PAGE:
Let's start with the first example:

add() returns 0

The function add can be called with one numeric argument or without arguments. In JavaScript, we check if an argument is given by comparing it to `undefined`.

function add(n) {
    if (n === undefined) {
        return 0;
    }
}

add(); // => 0

Ok, it was easy.

From the second example `add(1)() = 1`, we see that `add` must return a function in order to be able to call it. let's call the returned function `adder`:


function add(n) {
    if (n === undefined) {
        return 0;
    }

    function adder(m) {

    }

     return adder;
}

The `adder` also takes one or zero arguments. When it is called without an argument, it must return the number given initially to `add`:


function add(n) {
    if (n === undefined) {
        return 0;
    }

    function adder(m) {
        if (m === undefined) {
            return n;
        }
    }

     return adder;
}

add(7)(); // => 7

Now that example works ` add(7)() => 7 `. We called that "closure". It means that when a function ( `add` ) returns another function ( `adder` ), the returned function "remembers" the arguments from the scope of the outer function. We use that to be able to keep the current sum between the calls. So, `adder` remembers `n` and it is able to return it.

Only one thing remained - to be able to call `add` in a chain like that: `add(n1)(n2)(n3)...(nt)() => n1+n2+n3+ ... + nt;`

We use recursion for that. `adder` calls `add` with the sum of `n` and `m`.

function add(n) {
    if (n === undefined) {
        return 0;
    }

    function adder(m) {
        if (m === undefined) {
            return n;
        }

        return add(n + m);
    }

     return adder;
}

add(7)(0)(7)(); // => 14

It appears that when we call `add` with a number, it returns `adder` as many times as we continue giving a numeric argument. We show the result when calling without an argument and then `adder` returns the current sum equal to `n`.

So we used 'closure' and 'recursion' in that challenge to solve a task, which looks unsolvable. It is a usual example of 'closure' to use two separate functions like that:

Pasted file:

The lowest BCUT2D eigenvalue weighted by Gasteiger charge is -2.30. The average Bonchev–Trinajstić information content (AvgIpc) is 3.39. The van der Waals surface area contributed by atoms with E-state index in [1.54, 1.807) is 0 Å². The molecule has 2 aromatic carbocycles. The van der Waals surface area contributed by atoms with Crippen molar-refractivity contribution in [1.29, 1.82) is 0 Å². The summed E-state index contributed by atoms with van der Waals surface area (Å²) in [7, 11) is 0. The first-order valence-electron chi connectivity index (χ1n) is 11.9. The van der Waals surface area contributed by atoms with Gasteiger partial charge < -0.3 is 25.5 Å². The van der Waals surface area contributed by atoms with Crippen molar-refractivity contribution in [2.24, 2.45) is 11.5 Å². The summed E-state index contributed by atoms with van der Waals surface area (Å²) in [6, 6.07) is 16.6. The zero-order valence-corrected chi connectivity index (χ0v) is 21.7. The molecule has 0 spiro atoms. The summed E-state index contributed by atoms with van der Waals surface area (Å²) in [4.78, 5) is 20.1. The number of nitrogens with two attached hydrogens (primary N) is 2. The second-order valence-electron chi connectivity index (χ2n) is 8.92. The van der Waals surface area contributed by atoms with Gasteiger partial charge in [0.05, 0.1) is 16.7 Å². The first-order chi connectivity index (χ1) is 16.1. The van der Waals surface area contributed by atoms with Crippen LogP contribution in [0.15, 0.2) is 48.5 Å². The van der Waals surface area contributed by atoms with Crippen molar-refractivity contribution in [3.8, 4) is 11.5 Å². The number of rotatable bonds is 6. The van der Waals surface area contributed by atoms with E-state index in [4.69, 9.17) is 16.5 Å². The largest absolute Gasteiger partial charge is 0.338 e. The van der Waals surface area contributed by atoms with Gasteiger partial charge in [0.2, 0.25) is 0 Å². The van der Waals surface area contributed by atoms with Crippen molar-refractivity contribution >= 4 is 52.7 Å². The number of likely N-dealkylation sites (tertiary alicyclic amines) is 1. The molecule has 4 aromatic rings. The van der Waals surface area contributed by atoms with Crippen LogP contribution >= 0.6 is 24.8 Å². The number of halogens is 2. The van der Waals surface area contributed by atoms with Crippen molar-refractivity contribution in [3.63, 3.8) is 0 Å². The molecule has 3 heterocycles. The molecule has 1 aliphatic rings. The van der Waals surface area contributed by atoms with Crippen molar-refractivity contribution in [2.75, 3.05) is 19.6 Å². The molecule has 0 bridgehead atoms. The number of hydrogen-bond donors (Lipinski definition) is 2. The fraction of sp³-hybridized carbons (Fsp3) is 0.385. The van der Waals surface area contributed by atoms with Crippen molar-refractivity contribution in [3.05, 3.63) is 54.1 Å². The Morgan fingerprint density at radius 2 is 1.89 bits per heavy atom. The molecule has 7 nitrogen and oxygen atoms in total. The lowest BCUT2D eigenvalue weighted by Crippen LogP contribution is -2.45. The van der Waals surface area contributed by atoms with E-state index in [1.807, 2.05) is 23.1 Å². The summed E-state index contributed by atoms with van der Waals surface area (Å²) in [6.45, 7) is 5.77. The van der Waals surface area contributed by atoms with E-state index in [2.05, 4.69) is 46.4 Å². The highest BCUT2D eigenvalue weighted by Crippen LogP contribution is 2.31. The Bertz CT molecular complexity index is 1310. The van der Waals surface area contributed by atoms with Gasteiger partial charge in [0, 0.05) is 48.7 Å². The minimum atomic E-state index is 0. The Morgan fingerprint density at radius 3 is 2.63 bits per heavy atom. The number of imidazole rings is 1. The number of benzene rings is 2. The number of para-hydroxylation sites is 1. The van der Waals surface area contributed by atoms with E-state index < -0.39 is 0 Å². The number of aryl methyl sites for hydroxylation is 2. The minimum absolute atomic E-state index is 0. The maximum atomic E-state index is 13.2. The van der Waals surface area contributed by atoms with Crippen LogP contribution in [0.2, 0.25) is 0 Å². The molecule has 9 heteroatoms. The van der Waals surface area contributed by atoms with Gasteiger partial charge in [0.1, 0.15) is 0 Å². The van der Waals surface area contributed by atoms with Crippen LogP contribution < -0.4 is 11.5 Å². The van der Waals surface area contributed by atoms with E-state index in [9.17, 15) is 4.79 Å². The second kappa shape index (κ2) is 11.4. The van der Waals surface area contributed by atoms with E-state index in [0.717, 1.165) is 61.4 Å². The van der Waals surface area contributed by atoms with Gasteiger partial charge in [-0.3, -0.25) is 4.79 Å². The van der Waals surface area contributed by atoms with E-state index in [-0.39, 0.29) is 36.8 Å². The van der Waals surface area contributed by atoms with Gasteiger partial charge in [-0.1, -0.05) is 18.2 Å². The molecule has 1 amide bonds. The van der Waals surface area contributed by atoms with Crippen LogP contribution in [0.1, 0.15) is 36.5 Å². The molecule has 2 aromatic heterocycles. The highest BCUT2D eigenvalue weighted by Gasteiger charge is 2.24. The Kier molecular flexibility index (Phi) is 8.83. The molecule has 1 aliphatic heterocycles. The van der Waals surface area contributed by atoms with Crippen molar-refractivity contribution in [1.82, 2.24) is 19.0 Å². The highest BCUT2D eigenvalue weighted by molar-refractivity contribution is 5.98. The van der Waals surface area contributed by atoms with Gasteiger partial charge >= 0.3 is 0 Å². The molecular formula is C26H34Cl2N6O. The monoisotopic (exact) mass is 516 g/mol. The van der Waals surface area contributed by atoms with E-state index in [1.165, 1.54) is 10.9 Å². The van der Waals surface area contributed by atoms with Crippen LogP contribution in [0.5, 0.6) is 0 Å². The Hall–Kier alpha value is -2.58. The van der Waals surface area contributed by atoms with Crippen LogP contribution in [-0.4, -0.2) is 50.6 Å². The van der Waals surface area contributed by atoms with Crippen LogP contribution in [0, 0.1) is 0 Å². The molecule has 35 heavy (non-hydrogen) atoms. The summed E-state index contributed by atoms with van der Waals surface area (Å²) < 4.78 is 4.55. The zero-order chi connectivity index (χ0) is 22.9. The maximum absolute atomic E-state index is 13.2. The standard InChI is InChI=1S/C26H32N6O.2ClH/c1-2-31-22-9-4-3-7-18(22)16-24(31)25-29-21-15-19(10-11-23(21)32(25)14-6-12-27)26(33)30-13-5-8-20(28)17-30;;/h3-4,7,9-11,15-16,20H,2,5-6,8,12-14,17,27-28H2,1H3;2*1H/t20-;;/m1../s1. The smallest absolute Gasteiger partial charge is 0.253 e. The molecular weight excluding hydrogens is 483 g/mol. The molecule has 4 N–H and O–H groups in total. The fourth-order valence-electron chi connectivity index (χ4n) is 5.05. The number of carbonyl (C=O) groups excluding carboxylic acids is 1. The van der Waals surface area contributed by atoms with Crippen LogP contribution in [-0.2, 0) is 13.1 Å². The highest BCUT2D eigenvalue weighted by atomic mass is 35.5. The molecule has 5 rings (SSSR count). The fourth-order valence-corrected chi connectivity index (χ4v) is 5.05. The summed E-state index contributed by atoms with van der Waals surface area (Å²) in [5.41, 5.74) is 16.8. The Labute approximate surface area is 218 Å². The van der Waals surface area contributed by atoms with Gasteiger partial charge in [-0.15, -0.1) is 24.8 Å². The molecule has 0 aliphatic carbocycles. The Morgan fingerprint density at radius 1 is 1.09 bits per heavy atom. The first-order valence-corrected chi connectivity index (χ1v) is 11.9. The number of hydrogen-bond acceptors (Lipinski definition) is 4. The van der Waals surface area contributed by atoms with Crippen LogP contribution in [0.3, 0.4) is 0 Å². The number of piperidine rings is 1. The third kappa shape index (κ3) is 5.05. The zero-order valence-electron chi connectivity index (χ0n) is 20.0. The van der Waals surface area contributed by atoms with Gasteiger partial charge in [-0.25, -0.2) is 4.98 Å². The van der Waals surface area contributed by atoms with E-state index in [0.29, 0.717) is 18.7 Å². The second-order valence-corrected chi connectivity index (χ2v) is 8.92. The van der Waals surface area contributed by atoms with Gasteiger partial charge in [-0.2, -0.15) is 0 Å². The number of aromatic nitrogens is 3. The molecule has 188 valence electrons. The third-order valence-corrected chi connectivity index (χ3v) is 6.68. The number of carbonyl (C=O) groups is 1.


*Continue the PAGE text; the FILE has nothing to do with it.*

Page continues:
function makeAdder(n) {
   function adder(m) {
       return m + n;
   } 
   return adder;
}

const adder5 = makeAdder(5);

adder5(7); // => 12

However, this uses two separate functions, it is limited to adding only two numbers, and the second function can only add 5.

My challenge was to make it with one function, that is able to sum an arbitrary count of numbers and also to be able to be "reset". It is almost magic! I was not sure if it was possible at all.

Re: New Year Challenge! Win EA Studio or FSB Pro license!

Of course, this challenge has only an academical purpose.

If we want to make a function that sums an arbitrary count of numbers, it is much effective to do it like that:

function sumAll() {
    let sum = 0;

    for (let i = 0; i < arguments.length; i++) {
        sum += arguments[i];
    }

    return sum;
}

sumAll(3, 5, 7); // => 15

But where are the art and fun?

Happy new year!!!

Re: New Year Challenge! Win EA Studio or FSB Pro license!

Hello and happy New Year to all of you!

I'm very happy to have found a valid solution to the challenge. I was on a trip to Valencia to visit my wife's friends and when I saw the post about the New Year Challenge I only had my mobile and an online javascript editor (js.do) to test the codes. I learnt online about "currying" (I didn't know such a thing existed) and tested some solutions with functions defining and calling functions inside. Finally handling the exceptions (the no arguments usage of the function) with "undefined" was the last part of my try. It is great to have found a valid solution!

Last year I had my first son and I've been quite busy since then. For that reason I don't write too much in the forum, but I visit it nearly everyday, eagerly waiting for news and improvements of such a great software that it is EA Studio. Thanks a lot, Popov, for having created it and my best wishes for you and your team for the new year!

Best regards!